11. CHAPTER 5 Conrad von Thüringen, the Barons’ Crusade and a Change of Policy
    (pp. 85-95)

    In 1238 Herman, now an old man, became ill and travelled to Salerno for his health. He died on 20 March 1239.¹ Shortly after his passing the Teutonic Knights were faced with two major dilemmas. Firstly, with the end of the truce in the Latin East and the final preparations for a new crusade, they were required to render assistance to the Holy Land. At the same time, however, they were locked in conflict with the rus in Livonia. The Order’s new master, therefore, needed to decide how he would divide his institution’s material resources. The second problem concerned the...

  12. CHAPTER 6 Dependence and Independence
    (pp. 96-117)

    Conrad von Thüringen disturbed the Teutonic Knights’ political equilibrium and began a new phase in their relationship with the papacy and the empire. Conrad’s successors continually shifted their stance on this issue, drawing criticism on the brethren from all quarters and exacerbating internal divisions. The turbulence of the Teutonic Knights’ relations with Christian rulers was aggravated further in the 1240s by a series of battlefield defeats: in the Latin East against the Egyptians and Khwarazmians, in Prussia and Livonia against the Rus and Pagans and in Poland against the Mongols. These stretched the brethren’s resources beyond their capabilities, demonstrating the...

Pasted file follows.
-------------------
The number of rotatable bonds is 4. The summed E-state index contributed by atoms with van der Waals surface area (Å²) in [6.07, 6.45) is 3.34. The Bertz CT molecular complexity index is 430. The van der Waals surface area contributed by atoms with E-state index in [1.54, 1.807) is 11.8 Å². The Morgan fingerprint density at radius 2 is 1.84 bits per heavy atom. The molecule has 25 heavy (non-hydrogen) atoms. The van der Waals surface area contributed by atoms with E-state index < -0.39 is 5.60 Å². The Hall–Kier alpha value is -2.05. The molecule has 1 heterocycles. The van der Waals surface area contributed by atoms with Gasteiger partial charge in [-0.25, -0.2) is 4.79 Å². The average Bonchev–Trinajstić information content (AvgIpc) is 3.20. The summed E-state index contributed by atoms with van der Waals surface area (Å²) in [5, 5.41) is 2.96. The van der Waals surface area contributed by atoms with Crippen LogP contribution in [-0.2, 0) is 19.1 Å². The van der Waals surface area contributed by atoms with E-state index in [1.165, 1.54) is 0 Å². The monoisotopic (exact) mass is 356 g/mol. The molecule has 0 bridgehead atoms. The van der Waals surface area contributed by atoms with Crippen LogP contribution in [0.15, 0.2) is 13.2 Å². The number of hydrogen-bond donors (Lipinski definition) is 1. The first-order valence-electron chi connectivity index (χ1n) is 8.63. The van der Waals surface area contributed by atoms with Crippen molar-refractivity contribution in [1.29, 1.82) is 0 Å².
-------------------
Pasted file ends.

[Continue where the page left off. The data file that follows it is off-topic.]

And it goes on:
13. CHAPTER 7 The Division of Resources between the Holy Land and the Baltic
    (pp. 118-130)

    By 1258 the Teutonic Knights had performed a strong recovery both in the Baltic and in the Holy Land, yet the Order which emerged from these crises had changed significantly in character. Where previously the brethren had been split by their relative loyalties to the papacy and the empire, they were now divided between the ongoing needs of the eastern Mediterranean, Prussia and Livonia.² As threats arose on all these frontiers they were constantly forced to address their priorities and to determine how their resources should be divided. This question would only have been complicated by the disparate fortunes of...

  14. CHAPTER 8 The Politics of the Levant
    (pp. 131-143)

    By 1258, the Teutonic Order had become one of the foremost defenders of the Latin East. Under Herman von Salza, the Order’s prominence had been derived partially from his personal diplomatic credentials. By this time, however, the brethren’s military and material power alone ensured their influence and, although never as important as the Hospitallers and Templars, they possessed significant political power. The previous chapters have discussed the Teutonic Knights’ wider policy between the Latin East and the Baltic; this section will examine their role in the governance of the kingdom of Jerusalem in the years after 1258.